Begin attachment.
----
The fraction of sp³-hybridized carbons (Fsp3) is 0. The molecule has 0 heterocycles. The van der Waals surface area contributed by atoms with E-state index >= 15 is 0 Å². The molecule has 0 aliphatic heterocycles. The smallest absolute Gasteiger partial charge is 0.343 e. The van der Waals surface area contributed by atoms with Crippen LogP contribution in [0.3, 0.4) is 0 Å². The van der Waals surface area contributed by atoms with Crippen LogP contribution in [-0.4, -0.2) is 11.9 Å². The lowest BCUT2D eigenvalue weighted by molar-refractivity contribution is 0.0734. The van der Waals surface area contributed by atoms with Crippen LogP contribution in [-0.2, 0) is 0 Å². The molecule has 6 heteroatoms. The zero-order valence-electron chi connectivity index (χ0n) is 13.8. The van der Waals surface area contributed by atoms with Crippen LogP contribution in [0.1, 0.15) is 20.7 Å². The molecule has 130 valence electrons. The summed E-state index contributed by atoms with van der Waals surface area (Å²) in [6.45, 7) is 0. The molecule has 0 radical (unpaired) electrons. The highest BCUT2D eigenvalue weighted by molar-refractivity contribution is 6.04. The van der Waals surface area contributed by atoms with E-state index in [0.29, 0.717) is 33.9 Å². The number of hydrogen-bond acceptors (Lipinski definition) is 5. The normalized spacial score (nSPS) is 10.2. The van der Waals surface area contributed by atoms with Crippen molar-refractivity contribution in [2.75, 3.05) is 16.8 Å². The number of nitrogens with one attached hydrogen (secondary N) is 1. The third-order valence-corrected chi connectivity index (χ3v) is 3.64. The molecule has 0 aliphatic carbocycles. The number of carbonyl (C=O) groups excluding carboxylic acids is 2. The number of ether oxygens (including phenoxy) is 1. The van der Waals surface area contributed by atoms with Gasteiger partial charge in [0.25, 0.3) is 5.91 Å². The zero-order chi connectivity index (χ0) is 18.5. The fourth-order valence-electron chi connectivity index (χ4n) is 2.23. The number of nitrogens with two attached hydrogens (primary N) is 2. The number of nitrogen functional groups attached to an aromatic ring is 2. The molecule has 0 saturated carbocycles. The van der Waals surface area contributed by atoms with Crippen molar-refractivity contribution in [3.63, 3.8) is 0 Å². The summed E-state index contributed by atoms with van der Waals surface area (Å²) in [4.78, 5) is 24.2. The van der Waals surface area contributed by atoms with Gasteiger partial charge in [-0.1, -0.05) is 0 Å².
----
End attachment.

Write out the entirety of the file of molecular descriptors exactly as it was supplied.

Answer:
The fraction of sp³-hybridized carbons (Fsp3) is 0. The molecule has 0 heterocycles. The van der Waals surface area contributed by atoms with E-state index >= 15 is 0 Å². The molecule has 0 aliphatic heterocycles. The smallest absolute Gasteiger partial charge is 0.343 e. The van der Waals surface area contributed by atoms with Crippen LogP contribution in [0.3, 0.4) is 0 Å². The van der Waals surface area contributed by atoms with Crippen LogP contribution in [-0.4, -0.2) is 11.9 Å². The lowest BCUT2D eigenvalue weighted by molar-refractivity contribution is 0.0734. The van der Waals surface area contributed by atoms with Crippen LogP contribution in [-0.2, 0) is 0 Å². The molecule has 6 heteroatoms. The zero-order valence-electron chi connectivity index (χ0n) is 13.8. The van der Waals surface area contributed by atoms with Crippen LogP contribution in [0.1, 0.15) is 20.7 Å². The molecule has 130 valence electrons. The summed E-state index contributed by atoms with van der Waals surface area (Å²) in [6.45, 7) is 0. The molecule has 0 radical (unpaired) electrons. The highest BCUT2D eigenvalue weighted by molar-refractivity contribution is 6.04. The van der Waals surface area contributed by atoms with E-state index in [0.29, 0.717) is 33.9 Å². The number of hydrogen-bond acceptors (Lipinski definition) is 5. The normalized spacial score (nSPS) is 10.2. The van der Waals surface area contributed by atoms with Crippen molar-refractivity contribution in [2.75, 3.05) is 16.8 Å². The number of nitrogens with one attached hydrogen (secondary N) is 1. The third-order valence-corrected chi connectivity index (χ3v) is 3.64. The molecule has 0 aliphatic carbocycles. The number of carbonyl (C=O) groups excluding carboxylic acids is 2. The number of ether oxygens (including phenoxy) is 1. The van der Waals surface area contributed by atoms with Gasteiger partial charge in [0.25, 0.3) is 5.91 Å². The zero-order chi connectivity index (χ0) is 18.5. The fourth-order valence-electron chi connectivity index (χ4n) is 2.23. The number of nitrogens with two attached hydrogens (primary N) is 2. The number of nitrogen functional groups attached to an aromatic ring is 2. The molecule has 0 saturated carbocycles. The van der Waals surface area contributed by atoms with Crippen molar-refractivity contribution in [3.63, 3.8) is 0 Å². The summed E-state index contributed by atoms with van der Waals surface area (Å²) in [4.78, 5) is 24.2. The van der Waals surface area contributed by atoms with Gasteiger partial charge in [-0.1, -0.05) is 0 Å².